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Goldman Sachs rolls out millennial-friendly dress code: No jacket required

The move came via memo from Goldman Sachs new Chief Executive Officer David Solomon, who moonlights as an electronic music producer named DJ D-Sol.
David M. Solomon, President and Co-Chief Operating Officer of Goldman Sachs, speaks during the Milken Institute Global Conference in Beverly Hills
David M. Solomon speaks during the Milken Institute Global Conference in Beverly Hills, California, on May 1, 2017.Lucy Nicholson / Reuters file
/ Source: Reuters

Goldman Sachs said Tuesday it is relaxing the dress code for all its employees, a move once considered unimaginable for the Wall Street firm’s leagues of monk-shoed partners and bankers in bespoke suits.

The new “firm-wide flexible dress code” was announced in an internal memo, which said the shift was due to “the changing nature of workplaces generally in favor of a more casual environment.”

The memo sent to the bank’s some 36,000 employees was penned by Chief Executive Officer David Solomon, a former investment banker who took the role in October, along with Chief Financial Officer Stephen Scherr and Chief Operating Officer John Waldron.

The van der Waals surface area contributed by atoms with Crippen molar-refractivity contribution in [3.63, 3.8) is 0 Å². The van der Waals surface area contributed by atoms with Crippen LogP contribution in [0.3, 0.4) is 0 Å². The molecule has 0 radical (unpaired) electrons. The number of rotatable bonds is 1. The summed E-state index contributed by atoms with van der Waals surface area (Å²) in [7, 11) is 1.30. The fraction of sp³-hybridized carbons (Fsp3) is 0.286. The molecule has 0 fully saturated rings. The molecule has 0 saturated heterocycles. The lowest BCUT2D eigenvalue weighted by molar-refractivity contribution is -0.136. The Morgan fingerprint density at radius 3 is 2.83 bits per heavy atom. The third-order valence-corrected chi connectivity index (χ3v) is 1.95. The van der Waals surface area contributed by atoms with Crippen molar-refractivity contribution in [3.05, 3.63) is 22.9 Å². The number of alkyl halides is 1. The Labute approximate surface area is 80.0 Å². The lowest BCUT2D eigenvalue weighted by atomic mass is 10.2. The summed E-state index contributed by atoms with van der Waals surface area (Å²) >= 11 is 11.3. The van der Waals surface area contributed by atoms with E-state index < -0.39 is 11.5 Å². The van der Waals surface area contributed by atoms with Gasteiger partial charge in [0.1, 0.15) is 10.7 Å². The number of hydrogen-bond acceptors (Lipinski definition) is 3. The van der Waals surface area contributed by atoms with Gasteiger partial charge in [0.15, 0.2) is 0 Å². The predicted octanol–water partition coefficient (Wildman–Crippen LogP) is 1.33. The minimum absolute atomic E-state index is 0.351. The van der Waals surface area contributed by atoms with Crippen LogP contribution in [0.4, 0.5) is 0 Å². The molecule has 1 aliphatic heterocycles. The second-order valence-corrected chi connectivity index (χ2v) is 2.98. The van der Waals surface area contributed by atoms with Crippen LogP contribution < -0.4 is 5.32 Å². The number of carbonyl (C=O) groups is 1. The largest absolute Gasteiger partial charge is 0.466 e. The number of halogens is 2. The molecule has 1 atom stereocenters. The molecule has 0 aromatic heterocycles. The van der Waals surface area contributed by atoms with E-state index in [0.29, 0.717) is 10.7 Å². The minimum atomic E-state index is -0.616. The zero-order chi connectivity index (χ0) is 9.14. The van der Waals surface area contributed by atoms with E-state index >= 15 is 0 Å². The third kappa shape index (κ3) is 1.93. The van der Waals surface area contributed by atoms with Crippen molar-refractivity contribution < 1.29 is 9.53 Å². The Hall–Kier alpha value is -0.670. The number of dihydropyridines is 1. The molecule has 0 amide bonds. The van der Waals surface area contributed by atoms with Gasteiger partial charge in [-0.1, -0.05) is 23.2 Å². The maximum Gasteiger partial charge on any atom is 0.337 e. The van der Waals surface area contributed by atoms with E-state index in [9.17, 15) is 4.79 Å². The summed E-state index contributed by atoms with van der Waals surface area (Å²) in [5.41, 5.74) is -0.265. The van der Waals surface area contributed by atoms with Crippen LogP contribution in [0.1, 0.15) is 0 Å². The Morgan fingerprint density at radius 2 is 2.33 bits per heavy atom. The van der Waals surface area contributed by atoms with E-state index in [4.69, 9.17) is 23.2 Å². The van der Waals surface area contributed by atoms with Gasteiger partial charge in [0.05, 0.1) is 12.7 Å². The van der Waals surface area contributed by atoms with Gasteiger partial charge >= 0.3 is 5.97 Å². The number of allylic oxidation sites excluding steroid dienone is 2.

Historically known as a white-shoe investment bank, Goldman Sachs traditionally required formal business attire. But since 2017, the bank began relaxing its dress code for employees in the technology division and other new digital businesses. This created a divide in the workforce as clear as denim versus pinstripes.

Like other Wall Street banks, Goldman has been competing to secure the best employees. Large technology firms and hedge funds often have more relaxed offices and perks.

Tuesday’s announcement was also meant to bring the bank’s traditional policies up to date for its younger workforce. More than 75 percent of Goldman employees are members of the Millennial or Gen Z generations—people born after 1981.

The memo did not specify which clothes are or are not appropriate.

“All of us know what is and is not appropriate for the workplace,” the memo reads.

The memo also reminded employees to dress “in a manner that is consistent” with clients’ expectations. “Of course, casual dress is not appropriate every day and for every interaction and we trust you will consistently exercise good judgment in this regard.”